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Short documentary “Enmeshed with a Sand. History of the Slave Trade in Eastern Africa on the Indian Ocean”

On the 23rd of February 2024, last Friday there was a function in the National Museums of Kenya – Mnarani Ruins dedicated to the research and memory of the slave trade on the East African Coast on the Indian Ocean.

The function presented the results of the scientific and artistic research into these difficult moments of history constituting part of tangible and intangible cultural heritage.

The artistic result of the research conducted within TPAAE and CAPHE EU-funded research project is the short documentary “Enmeshed with a Sand. History of the Slave Trade in Eastern Africa on the Indian Ocean”, directed by Aleksandra Lukaszewicz, with interviews recorded by Grzegorz Skorny.

The function gathered various communities and academic and governmental representatives from:

  • various communities from the region with elders and with the main character of the documentary Mr. Kaviha Charro Chengo with his wife and Simba Wanga traditional dancers from the Kilifi Creek – Fumbini Village;
  • Pwani University: Deputy Vice-Chancellor of Research and Extension Prof. Paul Guyo, Dean of the School of Humanities and Social Sciences Prof. Halimu Shauri, Dr. Ibrahim Busolo from the Department of ARcheology with other lectures and students;
  • Kilifi Country, Department for Gender, Culture, and Social Services with the Chief Officer Ms. Agnetta Karembo;
  • National Museums of Kenya from the coast and Nairobi: Heritage Manager Mrs. Joyce Kinyanjui, Assistant Director of Museums and Monuments for Coastal Region Mr. Athman Hussein, Curator from Jumba la Mtwana Mr. William Mutasaka, Curator from Gede Ruins Mr. Hussein, Curator from Malindi Museum Mr. Doris, and Curator from Mnarani Ruins Museum Mr. Hashim Mzombe;
  • TPAAE project researchers: Prof. Aleksandra Lukaszewicz, Prof. Lukasz Skapski, MA Rafal Zarski, MA Patryk Grygierczyk, MA Marta Masella.

The documentary was realized by Aleksandra Lukaszewicz and Grzegorz Skorny within the TPAAE project on behalf of the Academy of Art in Szczecin in the years 2021-2022 with postproduction carried with Lukasz Nyks – NyxMedia in the year 2023.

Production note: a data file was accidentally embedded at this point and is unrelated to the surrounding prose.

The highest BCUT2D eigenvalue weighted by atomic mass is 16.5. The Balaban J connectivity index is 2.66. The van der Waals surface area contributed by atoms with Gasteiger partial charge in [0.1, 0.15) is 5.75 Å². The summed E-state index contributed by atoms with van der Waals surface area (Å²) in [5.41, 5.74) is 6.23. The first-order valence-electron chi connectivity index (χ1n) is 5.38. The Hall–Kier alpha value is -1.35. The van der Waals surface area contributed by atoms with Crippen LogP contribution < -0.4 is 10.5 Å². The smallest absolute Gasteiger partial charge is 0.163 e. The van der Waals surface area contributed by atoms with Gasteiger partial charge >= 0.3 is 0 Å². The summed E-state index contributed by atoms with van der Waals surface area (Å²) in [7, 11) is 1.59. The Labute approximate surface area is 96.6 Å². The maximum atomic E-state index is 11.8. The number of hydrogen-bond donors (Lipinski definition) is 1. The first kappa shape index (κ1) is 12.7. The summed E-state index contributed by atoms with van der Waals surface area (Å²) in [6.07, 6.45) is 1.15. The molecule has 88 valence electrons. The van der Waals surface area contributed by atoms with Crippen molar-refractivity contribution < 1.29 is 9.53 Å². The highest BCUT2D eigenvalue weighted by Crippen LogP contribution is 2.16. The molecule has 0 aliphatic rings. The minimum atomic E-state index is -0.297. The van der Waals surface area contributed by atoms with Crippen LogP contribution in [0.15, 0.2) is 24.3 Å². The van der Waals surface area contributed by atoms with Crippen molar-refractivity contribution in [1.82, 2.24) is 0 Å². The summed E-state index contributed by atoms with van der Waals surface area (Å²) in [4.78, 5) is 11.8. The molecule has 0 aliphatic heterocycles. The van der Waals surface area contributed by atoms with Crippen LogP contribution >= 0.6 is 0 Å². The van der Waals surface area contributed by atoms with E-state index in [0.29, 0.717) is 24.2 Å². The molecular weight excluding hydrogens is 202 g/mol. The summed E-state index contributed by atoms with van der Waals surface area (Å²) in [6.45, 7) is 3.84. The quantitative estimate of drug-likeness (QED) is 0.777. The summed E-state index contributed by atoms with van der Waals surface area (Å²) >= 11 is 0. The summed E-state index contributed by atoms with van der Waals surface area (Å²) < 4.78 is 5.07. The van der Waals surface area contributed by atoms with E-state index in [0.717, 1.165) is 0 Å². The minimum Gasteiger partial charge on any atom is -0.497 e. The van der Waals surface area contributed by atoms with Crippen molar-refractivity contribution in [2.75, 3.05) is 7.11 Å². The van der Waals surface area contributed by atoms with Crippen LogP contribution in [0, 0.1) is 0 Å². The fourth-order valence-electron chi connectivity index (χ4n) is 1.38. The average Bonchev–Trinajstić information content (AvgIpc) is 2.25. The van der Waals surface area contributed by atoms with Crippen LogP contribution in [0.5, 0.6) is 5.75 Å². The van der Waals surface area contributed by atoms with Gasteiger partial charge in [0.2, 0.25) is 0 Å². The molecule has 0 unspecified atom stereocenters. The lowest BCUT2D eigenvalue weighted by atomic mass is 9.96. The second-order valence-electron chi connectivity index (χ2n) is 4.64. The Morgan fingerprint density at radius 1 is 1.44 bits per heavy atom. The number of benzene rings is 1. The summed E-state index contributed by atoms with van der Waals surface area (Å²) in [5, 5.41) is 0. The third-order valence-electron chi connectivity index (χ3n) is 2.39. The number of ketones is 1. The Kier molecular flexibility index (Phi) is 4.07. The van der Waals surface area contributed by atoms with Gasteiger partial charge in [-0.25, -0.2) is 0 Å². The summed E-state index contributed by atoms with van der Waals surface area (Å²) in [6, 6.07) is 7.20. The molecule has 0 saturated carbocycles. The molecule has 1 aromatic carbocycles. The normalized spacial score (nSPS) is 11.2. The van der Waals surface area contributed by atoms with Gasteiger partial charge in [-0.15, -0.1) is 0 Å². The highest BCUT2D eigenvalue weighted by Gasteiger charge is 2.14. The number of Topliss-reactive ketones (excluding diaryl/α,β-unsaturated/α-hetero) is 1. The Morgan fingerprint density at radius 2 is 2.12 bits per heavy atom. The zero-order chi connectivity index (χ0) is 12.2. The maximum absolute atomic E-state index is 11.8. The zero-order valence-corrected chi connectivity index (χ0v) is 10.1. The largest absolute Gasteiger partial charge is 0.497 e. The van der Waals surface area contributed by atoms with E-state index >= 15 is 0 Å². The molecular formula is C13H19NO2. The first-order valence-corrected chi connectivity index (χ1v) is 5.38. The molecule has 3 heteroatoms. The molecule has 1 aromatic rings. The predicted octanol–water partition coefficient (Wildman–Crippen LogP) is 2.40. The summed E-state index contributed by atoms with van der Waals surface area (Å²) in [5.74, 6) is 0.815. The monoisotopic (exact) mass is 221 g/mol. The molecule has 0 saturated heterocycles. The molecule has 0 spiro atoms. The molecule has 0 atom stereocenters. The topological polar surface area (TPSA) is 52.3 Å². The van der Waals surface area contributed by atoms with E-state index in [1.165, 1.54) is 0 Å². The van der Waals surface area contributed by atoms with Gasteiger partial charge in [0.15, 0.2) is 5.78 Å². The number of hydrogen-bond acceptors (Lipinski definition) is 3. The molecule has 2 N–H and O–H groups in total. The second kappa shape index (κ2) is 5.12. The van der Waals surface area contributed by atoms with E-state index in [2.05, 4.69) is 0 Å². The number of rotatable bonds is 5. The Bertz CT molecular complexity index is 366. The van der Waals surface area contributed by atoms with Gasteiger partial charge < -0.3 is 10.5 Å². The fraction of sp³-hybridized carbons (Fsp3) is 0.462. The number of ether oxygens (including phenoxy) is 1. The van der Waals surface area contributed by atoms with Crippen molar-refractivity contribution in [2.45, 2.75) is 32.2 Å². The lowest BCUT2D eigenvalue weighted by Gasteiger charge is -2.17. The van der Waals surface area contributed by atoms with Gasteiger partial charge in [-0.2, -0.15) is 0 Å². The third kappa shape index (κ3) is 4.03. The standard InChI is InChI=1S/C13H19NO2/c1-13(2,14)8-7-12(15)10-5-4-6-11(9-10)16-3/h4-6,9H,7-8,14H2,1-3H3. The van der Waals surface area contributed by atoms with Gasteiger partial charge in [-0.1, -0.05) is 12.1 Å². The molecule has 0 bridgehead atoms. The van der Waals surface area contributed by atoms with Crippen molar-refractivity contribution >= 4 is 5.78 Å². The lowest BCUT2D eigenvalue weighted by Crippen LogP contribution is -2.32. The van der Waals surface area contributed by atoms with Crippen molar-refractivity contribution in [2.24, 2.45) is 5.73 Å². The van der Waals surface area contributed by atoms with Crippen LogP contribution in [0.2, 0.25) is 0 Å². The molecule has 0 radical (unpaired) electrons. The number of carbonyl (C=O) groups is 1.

Produced by the Academy of Art in Szczecin, with contributions from the National Museum in Szczecin (Poland), National Museums of Kenya, Kenyatta University, Polish Society for Aesthetics, Miatopracownia under the honorary patronage of the Embassy of the Republic of Poland in Nairobi and with the EU founded research schemes film is now accessible to the public and ready for the educational use under the link:

Lukaszewicz and Skorny followed Kaviha Charro Chengo to the far end of Kilifi Creek to set off for the journey of uncovering the traces and narratives of the slave trade in the coastal region of Kenya.

Creeks on the Eastern African coast provided an important venue for getting the slaves because, with a high tide, it was possible to get deep into the land. In such activities usually participated apart of few Arabs, middlemen who better understood the environment around them and protected themselves in such a way from becoming slaves themselves.

The live memory narratives from the paths leading from Mtzanganyuiko, Kibokoni, Mnarani, Takaungu, Vuma Cliffs, Jumba la Mtwana, Fort Jesus, Shimoni to Zanzibar which we traced with Skorny and later also with Klaudyna Szymanska, should be supported by the objective scientific research.